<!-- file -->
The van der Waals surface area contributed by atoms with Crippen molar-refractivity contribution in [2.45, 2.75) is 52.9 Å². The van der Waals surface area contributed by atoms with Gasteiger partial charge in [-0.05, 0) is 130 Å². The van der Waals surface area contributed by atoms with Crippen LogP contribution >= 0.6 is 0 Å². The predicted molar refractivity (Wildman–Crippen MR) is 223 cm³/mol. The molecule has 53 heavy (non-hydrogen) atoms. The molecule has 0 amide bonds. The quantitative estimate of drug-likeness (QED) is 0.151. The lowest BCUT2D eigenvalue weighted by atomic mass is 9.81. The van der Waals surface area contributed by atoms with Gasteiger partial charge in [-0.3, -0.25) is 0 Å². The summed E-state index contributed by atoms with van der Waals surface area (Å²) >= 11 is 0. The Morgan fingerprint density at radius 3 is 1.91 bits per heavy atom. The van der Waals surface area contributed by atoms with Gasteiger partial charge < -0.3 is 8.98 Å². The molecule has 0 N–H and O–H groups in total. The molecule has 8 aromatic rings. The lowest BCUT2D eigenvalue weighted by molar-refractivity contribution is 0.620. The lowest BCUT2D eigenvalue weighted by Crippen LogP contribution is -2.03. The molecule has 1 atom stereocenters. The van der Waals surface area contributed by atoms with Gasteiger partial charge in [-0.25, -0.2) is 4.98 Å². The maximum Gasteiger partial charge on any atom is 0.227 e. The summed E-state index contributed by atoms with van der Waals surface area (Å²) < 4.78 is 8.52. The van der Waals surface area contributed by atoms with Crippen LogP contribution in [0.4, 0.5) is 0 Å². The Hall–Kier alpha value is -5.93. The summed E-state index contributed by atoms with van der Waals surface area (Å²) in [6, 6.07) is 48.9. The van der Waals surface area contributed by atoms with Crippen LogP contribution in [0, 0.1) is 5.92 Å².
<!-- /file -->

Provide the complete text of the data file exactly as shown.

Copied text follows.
The van der Waals surface area contributed by atoms with Crippen molar-refractivity contribution in [2.45, 2.75) is 52.9 Å². The van der Waals surface area contributed by atoms with Gasteiger partial charge in [-0.05, 0) is 130 Å². The van der Waals surface area contributed by atoms with Crippen LogP contribution >= 0.6 is 0 Å². The predicted molar refractivity (Wildman–Crippen MR) is 223 cm³/mol. The molecule has 53 heavy (non-hydrogen) atoms. The molecule has 0 amide bonds. The quantitative estimate of drug-likeness (QED) is 0.151. The lowest BCUT2D eigenvalue weighted by atomic mass is 9.81. The van der Waals surface area contributed by atoms with Gasteiger partial charge in [-0.3, -0.25) is 0 Å². The summed E-state index contributed by atoms with van der Waals surface area (Å²) >= 11 is 0. The Morgan fingerprint density at radius 3 is 1.91 bits per heavy atom. The van der Waals surface area contributed by atoms with Gasteiger partial charge < -0.3 is 8.98 Å². The molecule has 0 N–H and O–H groups in total. The molecule has 8 aromatic rings. The lowest BCUT2D eigenvalue weighted by molar-refractivity contribution is 0.620. The lowest BCUT2D eigenvalue weighted by Crippen LogP contribution is -2.03. The molecule has 1 atom stereocenters. The van der Waals surface area contributed by atoms with Gasteiger partial charge in [-0.25, -0.2) is 4.98 Å². The maximum Gasteiger partial charge on any atom is 0.227 e. The summed E-state index contributed by atoms with van der Waals surface area (Å²) < 4.78 is 8.52. The van der Waals surface area contributed by atoms with Crippen LogP contribution in [0.4, 0.5) is 0 Å². The Hall–Kier alpha value is -5.93. The summed E-state index contributed by atoms with van der Waals surface area (Å²) in [6, 6.07) is 48.9. The van der Waals surface area contributed by atoms with Crippen LogP contribution in [0, 0.1) is 5.92 Å².